The editor function in WordPress allows you to make changes to your theme (and plugin) files which often suffices for a quick fix – IF you know what you’re doing. Technically they do what your external editors do, but without the need to save and upload a file.

    Here’s how you’d add a graphic to you header file:
    1.) upload the file using the WordPress media uploader
    2.) this will give you a direct URL to the image (like http://www.yoursite.com/wp-content/uploads/yourimage.jpg) – copy this URL
    3.) find the file you want it to appear in (I guess in your case header.php)
    4.) find the right place where you want it to appear in the code (perhaps after the call to blog description)
    5.) enter this code: <img src=”your-image-link”> replacing your-image-link with the URL you’ve copied earlier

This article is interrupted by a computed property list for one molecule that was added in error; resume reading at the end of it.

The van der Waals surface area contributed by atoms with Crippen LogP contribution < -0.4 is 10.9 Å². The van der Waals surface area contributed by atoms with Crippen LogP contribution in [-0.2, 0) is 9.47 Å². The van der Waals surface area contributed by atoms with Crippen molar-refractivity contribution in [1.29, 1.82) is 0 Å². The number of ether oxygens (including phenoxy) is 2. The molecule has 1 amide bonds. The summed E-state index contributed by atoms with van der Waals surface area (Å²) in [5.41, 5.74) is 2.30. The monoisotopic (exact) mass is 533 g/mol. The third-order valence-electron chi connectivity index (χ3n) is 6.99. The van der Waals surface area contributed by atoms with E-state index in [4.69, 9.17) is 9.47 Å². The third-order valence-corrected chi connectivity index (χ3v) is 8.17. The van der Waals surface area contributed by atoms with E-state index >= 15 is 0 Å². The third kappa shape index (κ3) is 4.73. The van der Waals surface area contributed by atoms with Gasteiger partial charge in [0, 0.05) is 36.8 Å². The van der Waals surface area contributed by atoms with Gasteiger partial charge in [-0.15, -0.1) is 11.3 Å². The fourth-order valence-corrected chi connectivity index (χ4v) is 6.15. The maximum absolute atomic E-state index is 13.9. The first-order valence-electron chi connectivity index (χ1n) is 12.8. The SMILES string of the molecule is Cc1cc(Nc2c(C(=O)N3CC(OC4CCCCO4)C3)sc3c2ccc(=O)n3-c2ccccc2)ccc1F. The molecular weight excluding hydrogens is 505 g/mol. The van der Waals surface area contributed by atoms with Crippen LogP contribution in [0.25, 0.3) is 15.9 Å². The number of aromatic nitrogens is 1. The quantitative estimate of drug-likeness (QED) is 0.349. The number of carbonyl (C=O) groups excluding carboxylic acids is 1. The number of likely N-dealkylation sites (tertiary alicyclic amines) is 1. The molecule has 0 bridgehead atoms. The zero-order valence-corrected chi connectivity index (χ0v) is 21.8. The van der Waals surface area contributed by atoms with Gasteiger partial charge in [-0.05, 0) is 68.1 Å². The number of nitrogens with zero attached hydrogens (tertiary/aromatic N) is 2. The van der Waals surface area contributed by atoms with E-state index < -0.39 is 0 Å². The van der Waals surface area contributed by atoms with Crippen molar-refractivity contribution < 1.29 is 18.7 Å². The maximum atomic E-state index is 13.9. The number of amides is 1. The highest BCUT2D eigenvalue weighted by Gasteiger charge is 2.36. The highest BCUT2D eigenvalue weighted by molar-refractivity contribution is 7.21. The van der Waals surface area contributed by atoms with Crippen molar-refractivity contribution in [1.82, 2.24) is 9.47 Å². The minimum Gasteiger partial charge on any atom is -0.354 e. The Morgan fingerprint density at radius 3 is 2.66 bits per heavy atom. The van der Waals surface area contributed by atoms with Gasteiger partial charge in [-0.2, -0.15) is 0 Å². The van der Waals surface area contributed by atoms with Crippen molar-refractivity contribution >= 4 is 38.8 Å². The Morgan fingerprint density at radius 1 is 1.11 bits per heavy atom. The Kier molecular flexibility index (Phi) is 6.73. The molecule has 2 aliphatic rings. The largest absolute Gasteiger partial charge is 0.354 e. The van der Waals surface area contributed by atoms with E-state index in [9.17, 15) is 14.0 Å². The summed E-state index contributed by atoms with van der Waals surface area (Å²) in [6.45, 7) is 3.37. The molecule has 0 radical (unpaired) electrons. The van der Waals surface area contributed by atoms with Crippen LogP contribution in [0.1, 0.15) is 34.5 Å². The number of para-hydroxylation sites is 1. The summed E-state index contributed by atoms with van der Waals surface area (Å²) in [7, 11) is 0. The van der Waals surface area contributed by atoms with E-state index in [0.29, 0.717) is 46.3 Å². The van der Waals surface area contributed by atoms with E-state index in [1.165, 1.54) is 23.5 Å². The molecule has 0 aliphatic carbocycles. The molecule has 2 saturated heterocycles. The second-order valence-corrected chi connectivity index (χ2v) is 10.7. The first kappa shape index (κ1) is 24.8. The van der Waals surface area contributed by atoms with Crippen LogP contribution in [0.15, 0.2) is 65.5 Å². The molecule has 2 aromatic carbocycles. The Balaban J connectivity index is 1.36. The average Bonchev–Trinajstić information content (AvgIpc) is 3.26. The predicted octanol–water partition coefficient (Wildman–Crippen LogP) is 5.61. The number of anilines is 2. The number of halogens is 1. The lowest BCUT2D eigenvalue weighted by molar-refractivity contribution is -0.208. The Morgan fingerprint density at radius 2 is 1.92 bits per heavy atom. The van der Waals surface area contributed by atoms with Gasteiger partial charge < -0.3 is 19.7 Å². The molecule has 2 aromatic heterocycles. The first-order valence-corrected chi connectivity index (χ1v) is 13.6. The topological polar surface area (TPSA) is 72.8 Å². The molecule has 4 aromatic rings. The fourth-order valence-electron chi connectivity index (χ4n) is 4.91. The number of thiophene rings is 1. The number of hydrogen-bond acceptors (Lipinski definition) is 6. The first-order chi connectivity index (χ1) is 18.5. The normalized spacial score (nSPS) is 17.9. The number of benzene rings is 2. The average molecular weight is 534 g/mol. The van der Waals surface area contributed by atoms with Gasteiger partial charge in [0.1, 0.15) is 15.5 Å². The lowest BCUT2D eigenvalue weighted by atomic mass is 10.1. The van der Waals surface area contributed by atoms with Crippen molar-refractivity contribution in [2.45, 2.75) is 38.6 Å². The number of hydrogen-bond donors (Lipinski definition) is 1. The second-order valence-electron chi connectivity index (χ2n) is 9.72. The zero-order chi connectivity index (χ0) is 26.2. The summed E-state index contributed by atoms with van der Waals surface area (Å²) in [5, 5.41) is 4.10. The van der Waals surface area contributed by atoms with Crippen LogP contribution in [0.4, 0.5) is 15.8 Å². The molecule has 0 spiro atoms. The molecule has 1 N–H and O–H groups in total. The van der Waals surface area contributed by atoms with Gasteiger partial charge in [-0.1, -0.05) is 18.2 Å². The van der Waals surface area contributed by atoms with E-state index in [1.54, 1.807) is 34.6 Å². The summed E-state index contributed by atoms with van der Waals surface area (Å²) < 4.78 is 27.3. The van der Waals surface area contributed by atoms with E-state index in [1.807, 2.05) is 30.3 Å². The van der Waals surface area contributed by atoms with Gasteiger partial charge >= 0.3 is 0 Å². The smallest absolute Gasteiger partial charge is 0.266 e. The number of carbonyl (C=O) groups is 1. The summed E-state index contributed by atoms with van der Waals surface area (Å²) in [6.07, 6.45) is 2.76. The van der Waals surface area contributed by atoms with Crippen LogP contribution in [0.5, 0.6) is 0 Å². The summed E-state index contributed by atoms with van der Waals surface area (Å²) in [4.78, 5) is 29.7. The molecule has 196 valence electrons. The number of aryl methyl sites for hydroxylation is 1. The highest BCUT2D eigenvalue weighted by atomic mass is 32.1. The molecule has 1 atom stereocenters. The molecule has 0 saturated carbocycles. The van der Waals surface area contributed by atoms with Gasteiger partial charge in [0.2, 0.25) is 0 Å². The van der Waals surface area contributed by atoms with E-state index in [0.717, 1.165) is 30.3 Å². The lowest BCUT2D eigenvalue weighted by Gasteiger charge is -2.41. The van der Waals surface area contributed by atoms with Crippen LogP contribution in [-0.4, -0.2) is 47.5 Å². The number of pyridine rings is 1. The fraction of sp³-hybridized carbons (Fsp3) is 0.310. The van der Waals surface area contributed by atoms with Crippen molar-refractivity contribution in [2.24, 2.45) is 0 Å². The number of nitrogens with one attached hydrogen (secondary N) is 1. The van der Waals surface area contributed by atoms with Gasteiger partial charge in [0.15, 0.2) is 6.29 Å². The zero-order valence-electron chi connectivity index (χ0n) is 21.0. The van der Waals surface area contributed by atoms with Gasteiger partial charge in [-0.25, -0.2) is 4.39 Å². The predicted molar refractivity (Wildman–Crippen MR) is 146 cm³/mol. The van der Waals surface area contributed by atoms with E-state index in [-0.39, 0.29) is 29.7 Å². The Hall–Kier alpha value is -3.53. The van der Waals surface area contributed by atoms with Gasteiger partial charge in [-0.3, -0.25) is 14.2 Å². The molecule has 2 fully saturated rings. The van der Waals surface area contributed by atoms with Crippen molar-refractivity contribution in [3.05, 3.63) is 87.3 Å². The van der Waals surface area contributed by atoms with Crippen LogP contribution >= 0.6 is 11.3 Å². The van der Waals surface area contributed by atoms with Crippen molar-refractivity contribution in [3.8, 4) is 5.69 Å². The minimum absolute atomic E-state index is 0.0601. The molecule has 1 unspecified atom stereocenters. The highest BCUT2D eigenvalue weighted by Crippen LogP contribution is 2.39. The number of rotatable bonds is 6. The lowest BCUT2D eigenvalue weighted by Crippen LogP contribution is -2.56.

That’s it in principle. Now the image may not appear where you want it, it may have a different size then you like, but those problems can be addressed with CSS.

  2. I’ve just received news from Allan Cole, the developer of AutoFocus. He has a new website and offers AutoFocus Pro over there. Existing customers from fthrwght will have to RE-PURCHASE AutoFocus Pro in order to get updates…

    As an existing customer and big supporter of AutoFocus this doesn’t feel right… but developers have to make money somehow. For all further AutoFocus Support please have a look at Allan’s new site THEME SUPPLY CO. There’s a support link at the top of the page:

    http://themesupply.co/

    Even though this is a very popular topic on my site, I’m going to close comments on this thread now due to the age of the theme. WordPress has moved on such much since then, and the free version of this theme has not. If you’re interested in using AutoFocus on your production site, I highly recommend purchasing it and getting support directly from the developer.

    Thank you for all your lovely comments 😉

Comments are closed.